15. Dave Booth has been a legend for the past 15years in Liverpool and I always new he was big in Manchester but I’m amazed how far back he goes because he never mentions it. He always has time for you in the clubs, nights we have had in Garlands and Gbar over the past 14 years may never be beaten. Get that book wrote Dave !
    The man is a triple legend, I’m sure I speak for many clunkers in Liverpool..
    Sir Dave Booth we salute you.

  16. Dave is a legend. I’ve known him for years and he never boasts of his importance in clubbing in the North. He’s also huge in the Northern Soul scene. So much respect for the man!

  17. I got asked last year who influenced me musically, and Dave Booth was joint top with Dasilva, Moonboots and Fenton. well Dave started it all, i was 15 or 16, sneaking in the back door of clubs like Legends and Devilles, or just walking straight into 42nd street (cheers twinny). These men are my musical fathers, and without them I shudder to think where my musical tastes might have ended up.

    I could write an essay on my nights out at that age in MCR, Dave I salute you, first man I saw miz, and without doubt in my eyes someone who helped shape the manchester sound.

    You and Gino we’re also so friendly, always telling me what was playing. Legends, 42nd Street, Deveilles, Isadoras, so important to me at the time, and the memories are still with me.

  18. Great interview. This brought back a lot of memories as a regular these clubs back in the late 80s.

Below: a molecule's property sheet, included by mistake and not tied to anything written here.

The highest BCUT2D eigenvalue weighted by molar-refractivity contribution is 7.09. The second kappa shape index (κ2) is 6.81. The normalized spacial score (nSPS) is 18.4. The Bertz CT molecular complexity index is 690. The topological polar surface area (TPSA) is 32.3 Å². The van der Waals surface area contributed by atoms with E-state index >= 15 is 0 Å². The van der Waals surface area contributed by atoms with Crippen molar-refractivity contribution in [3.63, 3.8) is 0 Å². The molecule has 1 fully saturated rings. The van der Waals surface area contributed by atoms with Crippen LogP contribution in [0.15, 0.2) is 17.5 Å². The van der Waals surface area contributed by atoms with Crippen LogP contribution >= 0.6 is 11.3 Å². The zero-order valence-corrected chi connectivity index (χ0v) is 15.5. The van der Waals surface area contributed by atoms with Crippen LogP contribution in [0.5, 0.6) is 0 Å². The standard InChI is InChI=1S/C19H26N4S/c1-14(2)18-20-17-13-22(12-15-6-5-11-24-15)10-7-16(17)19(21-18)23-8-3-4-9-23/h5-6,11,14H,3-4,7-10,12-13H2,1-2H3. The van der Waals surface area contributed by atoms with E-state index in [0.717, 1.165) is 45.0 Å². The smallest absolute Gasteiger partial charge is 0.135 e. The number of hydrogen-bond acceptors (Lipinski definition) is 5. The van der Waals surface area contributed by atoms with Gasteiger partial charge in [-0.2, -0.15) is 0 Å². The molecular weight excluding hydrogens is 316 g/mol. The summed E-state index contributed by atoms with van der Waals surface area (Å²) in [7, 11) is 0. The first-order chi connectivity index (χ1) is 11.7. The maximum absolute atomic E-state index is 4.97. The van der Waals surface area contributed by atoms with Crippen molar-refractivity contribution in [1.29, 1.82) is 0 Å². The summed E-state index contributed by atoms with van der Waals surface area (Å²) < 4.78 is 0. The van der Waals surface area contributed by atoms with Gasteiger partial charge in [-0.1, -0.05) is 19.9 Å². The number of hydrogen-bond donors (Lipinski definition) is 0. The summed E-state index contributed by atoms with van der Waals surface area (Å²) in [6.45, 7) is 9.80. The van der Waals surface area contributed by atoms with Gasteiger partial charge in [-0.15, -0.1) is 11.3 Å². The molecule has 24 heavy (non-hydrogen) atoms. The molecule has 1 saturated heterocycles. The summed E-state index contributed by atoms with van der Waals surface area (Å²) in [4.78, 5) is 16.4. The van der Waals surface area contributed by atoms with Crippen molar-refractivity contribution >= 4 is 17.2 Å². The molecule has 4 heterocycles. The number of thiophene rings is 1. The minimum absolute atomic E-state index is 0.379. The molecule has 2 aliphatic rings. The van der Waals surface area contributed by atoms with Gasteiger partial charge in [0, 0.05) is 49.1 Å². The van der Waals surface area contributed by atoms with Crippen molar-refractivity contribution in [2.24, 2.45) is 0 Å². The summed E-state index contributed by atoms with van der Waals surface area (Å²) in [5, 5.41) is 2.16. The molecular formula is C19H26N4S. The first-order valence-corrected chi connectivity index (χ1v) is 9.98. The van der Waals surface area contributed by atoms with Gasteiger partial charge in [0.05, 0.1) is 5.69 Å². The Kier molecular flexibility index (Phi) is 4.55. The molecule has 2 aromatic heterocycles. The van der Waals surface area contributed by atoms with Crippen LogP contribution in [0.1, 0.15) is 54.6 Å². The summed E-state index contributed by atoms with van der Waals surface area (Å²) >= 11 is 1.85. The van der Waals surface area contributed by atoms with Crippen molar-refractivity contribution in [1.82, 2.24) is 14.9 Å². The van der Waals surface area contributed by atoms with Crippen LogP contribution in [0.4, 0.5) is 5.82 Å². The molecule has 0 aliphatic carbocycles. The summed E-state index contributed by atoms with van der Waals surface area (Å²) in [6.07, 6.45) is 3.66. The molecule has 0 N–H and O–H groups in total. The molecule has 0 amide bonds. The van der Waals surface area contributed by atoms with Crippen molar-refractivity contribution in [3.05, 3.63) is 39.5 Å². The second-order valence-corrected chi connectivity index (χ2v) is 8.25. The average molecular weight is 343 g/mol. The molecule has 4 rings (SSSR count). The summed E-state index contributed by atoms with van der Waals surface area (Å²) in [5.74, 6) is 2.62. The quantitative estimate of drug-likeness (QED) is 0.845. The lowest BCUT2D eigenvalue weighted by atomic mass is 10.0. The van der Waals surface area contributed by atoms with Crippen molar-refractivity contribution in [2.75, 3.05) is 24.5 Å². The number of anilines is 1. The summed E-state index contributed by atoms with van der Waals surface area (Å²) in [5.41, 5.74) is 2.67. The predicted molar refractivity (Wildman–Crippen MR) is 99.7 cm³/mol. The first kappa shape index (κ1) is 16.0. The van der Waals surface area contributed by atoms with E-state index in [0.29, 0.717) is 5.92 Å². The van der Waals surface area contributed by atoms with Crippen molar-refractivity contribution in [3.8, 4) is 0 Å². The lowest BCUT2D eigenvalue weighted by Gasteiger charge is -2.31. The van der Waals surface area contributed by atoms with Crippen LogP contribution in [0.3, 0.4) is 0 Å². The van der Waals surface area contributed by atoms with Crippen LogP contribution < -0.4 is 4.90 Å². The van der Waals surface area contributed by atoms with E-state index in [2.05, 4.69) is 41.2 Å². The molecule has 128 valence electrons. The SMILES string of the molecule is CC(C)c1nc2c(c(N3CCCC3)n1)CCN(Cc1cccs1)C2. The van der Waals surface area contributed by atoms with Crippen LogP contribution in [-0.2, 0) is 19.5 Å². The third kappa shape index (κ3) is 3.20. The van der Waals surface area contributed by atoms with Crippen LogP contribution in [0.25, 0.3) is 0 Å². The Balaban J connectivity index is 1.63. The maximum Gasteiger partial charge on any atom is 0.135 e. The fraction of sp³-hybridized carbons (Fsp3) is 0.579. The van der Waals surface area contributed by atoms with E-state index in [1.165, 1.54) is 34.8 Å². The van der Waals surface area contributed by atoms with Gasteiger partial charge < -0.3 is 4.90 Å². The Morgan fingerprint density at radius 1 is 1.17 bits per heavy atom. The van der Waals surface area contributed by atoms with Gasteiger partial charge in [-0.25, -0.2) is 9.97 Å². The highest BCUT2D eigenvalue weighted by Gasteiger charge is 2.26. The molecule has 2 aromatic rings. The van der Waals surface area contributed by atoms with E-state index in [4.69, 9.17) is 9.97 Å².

I used to mither Dave on a regular basis on a Saturday night at Berlin (or was it called Asylum by then?); usually badgering him to play some The The. I remember one time he told me to check out the tune he was about to play. It was The Stooge’s ‘I Wanna Be Your Dog’. I’d never heard it before and it blew my cider addled teenage brain.

  19. Really educating story, saved your site for hopes to read a lot more!

  20. Hi, I also went to PiPs three times a week almost from its inception. I remember Dave before he was a DJ and I always found him to be a great guy. I worked with Steve Bracewell (Steve made a major contribution to the PiPs vibe and started Berlin…..Steve passed away in the early 80’s a sad loss or a true friend). All I knew about music, mixing, lighting I got from Steve and I remmeber playing the regular Roxy, Bowie, Cramps etc groupings with the different groups getting on the dance floor. I remeber trying to integrate the Punk folks in with the Bowie and Roxy folks…..:-) I left Manchester to work in the USA and missed Dave’s Dj…ing, but looks like he kept the faith! I missed the PiPs reunion as well……gutted.

  21. Dave booth! Crikey not heard that name for ages. Top bloke he used to give me a lifet back to stretford after DJing at Devilles, in return for buying him a chicken burger at KFC on the way back. good lad, always used to pester him for tunes, and he gave me some great pointers for music, well done Dave hope you’re doing well mate!

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  29. DJ Dave Booth- an interview with one of the key Manchester DJsv mulberry bags

  30. Fantastic article. never heard mr Booth’s dj sets. glad to be a part of such manchester history. heard on the vine that there’s soon to be a new club night at certain south manchechester surburban venue, look forward to that. dj’ Coops of the satellite club. devotee of all things good for Manchester.

  31. Remember the psychedelic wall & girls with maracas dancing non stop to sympathy for the devil woop woop , joyous to be alive etc . 6 months later we were in konspiracy miserable, waiting for a tune…